C.D. Broad on the various meanings of the term ‘unconscious’
These are his words below, from the conclusion to his paper:
I will end by collecting together the various meanings of the terms “conscious” and “unconscious,” which we have elicited:
(i) As used to mark off different kinds of substances, like men and stones, they simply mean “capable, or incapable, of awareness” respectively. In this sense they are best replaced by “animate” and “inanimate.”
(ii) An animate being is said to be in a conscious condition, if some mind is in control of its body at the time, and this mind is actually aware of something. It is said to be in an unconscious condition, if no mind is in control at the time, or if the mind which is in control is not then aware of anything.
(iii) An experience is said to be conscious, if some mind which is in control of a body at the time when the experience happens has at least simultaneous undiscriminating awareness of it. It is said to be relatively unconscious, if the only mind which has this relation to it is not in control at the time. And it is said to be absolutely unconscious, if no mind has this relation to it. As it seems probable that ownership and simultaneous undiscriminating awareness go together, we can substitute the former for the latter relation in the definition. This is the only literal sense in which we can talk of unconscious experiences. Whether there is any adequate ground for believing in their existence is left undiscussed in this paper, though certain tests are suggested by which we could decide that it was unconscious provided that we had reason to think that it happened at all.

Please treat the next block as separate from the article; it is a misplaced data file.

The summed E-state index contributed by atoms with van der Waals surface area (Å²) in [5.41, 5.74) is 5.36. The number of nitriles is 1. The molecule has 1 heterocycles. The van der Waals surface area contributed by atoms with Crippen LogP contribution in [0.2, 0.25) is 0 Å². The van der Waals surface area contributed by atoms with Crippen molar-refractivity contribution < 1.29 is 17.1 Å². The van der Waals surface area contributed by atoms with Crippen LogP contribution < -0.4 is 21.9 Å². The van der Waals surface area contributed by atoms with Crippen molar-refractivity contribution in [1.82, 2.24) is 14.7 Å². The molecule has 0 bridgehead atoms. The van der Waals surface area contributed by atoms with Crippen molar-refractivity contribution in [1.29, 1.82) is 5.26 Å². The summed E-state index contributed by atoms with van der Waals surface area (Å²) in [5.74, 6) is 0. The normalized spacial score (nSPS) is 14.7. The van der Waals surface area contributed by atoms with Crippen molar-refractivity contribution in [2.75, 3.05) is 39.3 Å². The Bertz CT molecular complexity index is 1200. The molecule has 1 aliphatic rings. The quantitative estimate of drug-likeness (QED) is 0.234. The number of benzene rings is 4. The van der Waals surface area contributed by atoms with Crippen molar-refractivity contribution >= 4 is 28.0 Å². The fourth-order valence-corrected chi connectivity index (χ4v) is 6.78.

(iv) Traces and dispositions are often called “unconscious states.” But there is no reason to suppose that they are, or are anything like, experiences. It is therefore better to call them by the neutral name of “mnemic continuants.”
(v) Dr. Rivers has applied the name “unconscious” to experiences which were conscious, in sense (iii), when they happened, but which their owner can no longer remember by normal means. It is best to call them “inaccessible experiences,” and to say their traces form part of the “total mnemic mass.” Such experiences do not literally form part of the Unconscious, in any sense of that word; and it is merely confusing to say that the unconscious consists of such experiences.
(vi) Lastly, the name “unconscious” is often applied to ordinary conscious experiences which are not properly discriminated by their owner because the recognition of their true nature would be unflattering to him. According to the different methods which are adopted for evading the recognition of such experiences we may say that they are “ignored,” “misdescribed,” or “mislocated.” Experiences to which this happens are most often desires, or emotions, and they have a tendency to become inaccessible.
Broad, C.D. 1923. Various Meanings of the Term “Unconscious.” Proceedings of the Aristotelian Society 23: 173-198.